Te Rere: The oldest yellow-eyed penguin reserve
It all started in 1981, when Southland Forest & Bird obtained the consent of a farmer to fence off an important area for the nesting of yellow-eyed penguins in the Catlins. The first shrubs were planted to restore impacted sites and the habitat of the species. It took seven years before the acquisition of the 60 hectares required to effectively protect the colony of penguins.
The Te Rere Reserve was set up in 1988 and is the oldest protection zone for yellow-eyed penguins in New Zealand. It was also the largest one with up to 100 adults until it was devastated by a fire in 1995, which killed more than 60 specimens! It was a disaster for the colony and a serious blow for the species, whose population has declined by 40% over the last 40 years.
The courageous involvement of Forest & Bird volunteers who had to start back again the restoration has largely paid off: 17 years later the original vegetation almost completely covers the area and the population of penguins is growing slowly but surely.
The Forest & Bird branch employs Fergus Sutherland – who runs this project with exemplary determination and extraordinary energy since its start – as a part-time warden. Fergus mainly monitors the reserve and controls the invasion of weeds and predators, which are the biggest threat to penguins.
Fergus Sutherland, equipped with a hat, a pair of gloves and a pruner hooked onto his belt, invites us to follow him closely. ‘The Te Rere Reserve does not have any track and consists of very thick forest areas, and it is better to avoid getting lost,’ he tells us while handing us a pruner, ‘and helping hands are most welcome at Te Rere!’ wearing a cowboy belt, we throw ourselves into the heart of the bush, whacking our way through the foliage while at the same time holding on to our notepad and camera, following our guide between the fern trees, streams and undergrowth, surrounded by a swarm of biting ‘mitch’ mosquitoes that stick to our skin.
After having worked out how to use a pruner by practising on some stalks of flax, we catch up with Fergus, who very nimbly reached a vegetation cover where we come across a ferret trap. To our surprise he takes out some eggs and a tin of sardines in oil from his turquoise-blue bag. ‘It is not yet time for a lunch break, the food is used to attract stoats and ferrets, which particularly like these,’ says the reserve’s warden while breaking an egg and mixing it with the pieces of sardines placed in the trap. A few metres further on, we watch him laying poisoned bait in a trap after removing a dead rat. This action is repeated mechanically about 30 times during the day on traps that are placed in strategic locations.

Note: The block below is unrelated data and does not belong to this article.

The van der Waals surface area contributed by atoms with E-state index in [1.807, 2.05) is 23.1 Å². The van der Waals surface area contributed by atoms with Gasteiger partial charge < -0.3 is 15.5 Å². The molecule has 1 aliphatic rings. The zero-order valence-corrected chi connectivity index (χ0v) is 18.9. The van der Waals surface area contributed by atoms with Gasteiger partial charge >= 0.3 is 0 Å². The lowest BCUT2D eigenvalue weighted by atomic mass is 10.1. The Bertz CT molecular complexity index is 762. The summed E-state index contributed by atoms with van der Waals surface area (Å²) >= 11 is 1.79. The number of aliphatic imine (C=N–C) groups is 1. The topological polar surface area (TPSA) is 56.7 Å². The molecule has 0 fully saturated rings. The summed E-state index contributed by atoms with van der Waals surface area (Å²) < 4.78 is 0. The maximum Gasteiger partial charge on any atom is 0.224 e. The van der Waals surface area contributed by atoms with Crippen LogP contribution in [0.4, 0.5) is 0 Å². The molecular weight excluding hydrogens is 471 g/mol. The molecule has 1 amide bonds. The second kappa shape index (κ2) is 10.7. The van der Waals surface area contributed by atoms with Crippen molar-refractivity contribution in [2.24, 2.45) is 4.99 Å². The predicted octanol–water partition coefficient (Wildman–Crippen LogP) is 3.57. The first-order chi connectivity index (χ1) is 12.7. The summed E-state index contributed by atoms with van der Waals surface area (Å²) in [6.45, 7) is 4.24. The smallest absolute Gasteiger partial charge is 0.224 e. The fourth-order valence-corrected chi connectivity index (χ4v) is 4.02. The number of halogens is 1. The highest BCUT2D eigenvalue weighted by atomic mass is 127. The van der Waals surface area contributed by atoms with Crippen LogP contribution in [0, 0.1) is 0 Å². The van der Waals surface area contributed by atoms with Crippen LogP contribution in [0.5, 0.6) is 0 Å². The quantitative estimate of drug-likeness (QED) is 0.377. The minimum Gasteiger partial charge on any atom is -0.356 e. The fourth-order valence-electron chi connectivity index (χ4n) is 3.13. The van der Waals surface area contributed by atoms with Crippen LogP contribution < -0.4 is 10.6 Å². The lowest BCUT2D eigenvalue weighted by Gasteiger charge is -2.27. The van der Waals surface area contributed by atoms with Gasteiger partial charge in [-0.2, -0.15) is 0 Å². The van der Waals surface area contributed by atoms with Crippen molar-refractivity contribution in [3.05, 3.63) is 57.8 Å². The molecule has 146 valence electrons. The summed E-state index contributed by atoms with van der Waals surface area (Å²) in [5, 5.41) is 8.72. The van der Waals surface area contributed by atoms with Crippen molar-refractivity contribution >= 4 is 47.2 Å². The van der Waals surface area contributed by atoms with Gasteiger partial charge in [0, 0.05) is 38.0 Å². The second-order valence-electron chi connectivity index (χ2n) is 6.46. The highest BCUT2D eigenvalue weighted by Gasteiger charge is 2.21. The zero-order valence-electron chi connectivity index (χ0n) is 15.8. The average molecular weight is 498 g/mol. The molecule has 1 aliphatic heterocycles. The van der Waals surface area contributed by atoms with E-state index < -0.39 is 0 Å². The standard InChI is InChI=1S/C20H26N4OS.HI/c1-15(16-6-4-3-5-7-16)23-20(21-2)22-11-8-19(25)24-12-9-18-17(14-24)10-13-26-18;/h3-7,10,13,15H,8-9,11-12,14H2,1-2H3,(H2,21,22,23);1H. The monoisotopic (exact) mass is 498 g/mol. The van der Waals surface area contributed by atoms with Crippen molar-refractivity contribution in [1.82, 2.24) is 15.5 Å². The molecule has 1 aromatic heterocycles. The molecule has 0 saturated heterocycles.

Eradicating rodents, the most dangerous predators of penguins
Fergus has been exploring, clearing and inspecting every inch of the reserve for more than 25 years. No one knows the place and inhabitants better than him.
In total, he will capture only 6 prey during the day. A tedious but necessary task, however, for the protection on land of penguins and other rare species of birds such as the sooty shearwater, whose eggs inevitably attract rats, ferrets and stoats.
With an estimated population of more than 30 million in New Zealand, possums also represent a threat to the local habitat and avifauna. New Zealand is the largest user of the biodegradable 1080 poison which allows to quickly get rid of harmful mammal populations. Aerial application can kill 98% of possums and more than 90% of the rats in the target area! Its use, however, generates a good deal of controversy between conservation groups and possum breeders on one side and between hunters and animal rights activists on the other.
Concerns are also raised about the safety of drinking water supply in areas where the poison is used.
For his part, Fergus prefers alternative solutions and has enrolled in a seminar to learn how to use a new possum trap that has just been released on the market. He ultimately hopes to be able to build a stronger fence around the reserve to permanently protect native species from predators.